BARRINGTON — Paired in the final group with Matt Kuchar and Zach Johnson, defending champion J.B. Holmes (and playing partner Ricky Barnes) got a bird's eye view of the overall leaders during the final round of the CVS Caremark Charity Classic on Tuesday.
“It's almost boring watching those guys play,” Holmes said. “They hit it right down the fairway and get it on the green. They hit the wedges really good and they putted really good. They made a lot of 10- and 12-footers. They are great players and it was fun to watch.”
Following a record-tying 58 in the first round a day earlier, Kuchar and Johnson continued their stellar play yesterday afternoon in the two-day, 36-hole best-ball event at the Rhode Island Country Club, finishing with a course-record 24-under 118 to earn the $300,000 winners' check. Davis Love III and Morgan Pressel snared second with a 120. Barnes and Holmes tied for third with David Toms and Camilo Villegas with a 121.
“What we tried to do, not that it was any secret, but we had a lot of double opportunities,” Johnson said. “There was a lot of times where I didn't have to putt and vice versa. He made a 10-footer and I had six feet or vice versa. That's key. In a two-man team game, if you can get the ball in the fairway and give yourself opportunities like we did, it certainly helps.”
One of big turnarounds in the match occurred at the 14th hole where Johnson and Kuchar held a slim two-stroke advantage over Love and Pressel. Playing in the group ahead, Love and Pressel managed a par on the 390-yard hole. Kuchar and Johnson hit strong drives and even better approach shots on the hole. Johnson nailed his putt from 10 feet for a birdie and put the duo at 23 under and a three-stroke lead with four holes remaining.
“I made it and his was within three feet so he didn't even have a chance to putt it,” said the 2007 Masters Champion. “I assume he would have made it so we both birdied that hole.”
Johnson gave the two good friends some breathing room on the 145-yard 17th when he landed his drive less than five feet from the hole and made the birdie.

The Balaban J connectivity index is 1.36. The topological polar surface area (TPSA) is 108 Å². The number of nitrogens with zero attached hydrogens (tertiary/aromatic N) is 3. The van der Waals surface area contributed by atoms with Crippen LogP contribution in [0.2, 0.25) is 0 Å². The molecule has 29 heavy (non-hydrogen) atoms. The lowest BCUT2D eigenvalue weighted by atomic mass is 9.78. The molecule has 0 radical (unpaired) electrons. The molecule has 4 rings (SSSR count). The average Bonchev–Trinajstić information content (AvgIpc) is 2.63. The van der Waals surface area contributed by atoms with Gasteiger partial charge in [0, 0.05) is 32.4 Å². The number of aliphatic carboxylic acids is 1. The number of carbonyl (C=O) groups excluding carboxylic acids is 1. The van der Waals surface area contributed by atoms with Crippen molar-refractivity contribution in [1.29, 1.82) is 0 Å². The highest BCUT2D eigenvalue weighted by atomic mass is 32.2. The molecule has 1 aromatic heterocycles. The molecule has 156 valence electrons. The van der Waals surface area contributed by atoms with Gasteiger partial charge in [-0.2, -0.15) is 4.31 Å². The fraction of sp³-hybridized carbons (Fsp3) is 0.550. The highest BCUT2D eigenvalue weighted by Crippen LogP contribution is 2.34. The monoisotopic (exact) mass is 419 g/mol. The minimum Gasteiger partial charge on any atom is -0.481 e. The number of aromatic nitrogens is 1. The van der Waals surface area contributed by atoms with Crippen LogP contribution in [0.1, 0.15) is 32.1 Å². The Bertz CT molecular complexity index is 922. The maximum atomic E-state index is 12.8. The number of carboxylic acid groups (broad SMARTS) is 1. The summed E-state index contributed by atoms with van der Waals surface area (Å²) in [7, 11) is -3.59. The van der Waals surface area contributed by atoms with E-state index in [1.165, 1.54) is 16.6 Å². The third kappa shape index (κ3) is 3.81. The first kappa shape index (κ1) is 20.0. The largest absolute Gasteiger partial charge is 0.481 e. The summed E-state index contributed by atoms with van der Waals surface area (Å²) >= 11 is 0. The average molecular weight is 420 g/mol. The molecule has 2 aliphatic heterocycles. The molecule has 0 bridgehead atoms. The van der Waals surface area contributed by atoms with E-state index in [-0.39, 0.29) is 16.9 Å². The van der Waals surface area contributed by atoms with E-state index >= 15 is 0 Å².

“That was big,” he said. “We both had really good opportunities on 16. I left mine short from 15 feet and he had a good putt. On the previous hole, I had about an eight-footer and I missed that one, too. I was upset and I had to kind of get one in there. We just ham and egged it.”
Barnes and Holmes, who trailed the leaders by a stroke after the first day, severely hurt their chances at a repeat win on the seventh, scoring a rare bogey on the 462-yard hole.
“You should never make a bogey in this format,” Holmes said. “This is the fourth round here, and that's the first one we made. That's a little disappointing for sure because I don't think either one of us made three bogeys all week in either round and to both bogey the same hole on the same day was a little frustrating.”
Villegas and Toms fired the low round of the afternoon with a 59 for their third-place finish with Barnes and Holmes. Hard-hitting Gary Woodland and tourney co-host Brad Faxon were fifth overall in the 10-team field with a 120.
Faxon marveled at the low scores that were posted the last two days.
“It's terrific,” he said. If someone were to tell me that we were going to shoot 20 under par, I would say this is going to be pretty good - 10 under par each day that should give you a good chance to win. This year, there wasn't a lot of wind, but there was some wind. I just think the guys are good.”
Woodland, who won the Transitions Championship in March. demonstrated his ball-striking ability off the tee on numerous holes, including the 13th where he blasted the ball 340 yards.
“I played well,” Faxon said. “[But] my partner, he's a star in the making. You better believe in this guy because he's going to win some tournaments.”
For Kuchar, the victory at CVS was extra special. It came on his 33rd birthday with his dad, Peter, caddying for him throughout the tournament.
“I'm not sure who it was a better present for, him or me,” Kuchar said. “We had a great time out there, memories that we'll share for a long time. We have done a lot of great things, a lot of cool things together. This is special for sure to win the CVS, along with Zach, and have my dad caddy for me. It's great fun.”
DIVOTS: Just like the previous 12 years, the real winners in the CVS Caremark Charity Classic were the many charities it supports. To date, more than $14 million dollars have been raised for such charities as the Make a Wish Foundation and the R.I. Special Olympics. “It just been a great three days,” said CVS president and CEO Larry Merlo, who took over the reigns from Tom Ryan in March. “From the weather to the quality of the professional golfers that we had from the three tours, PGA, LPGA and Champions Tour. The show that they put on the last two days with some outstanding golf. At the end of the day, who's really benefiting from this are the local charities that are really doing some terrific things here.”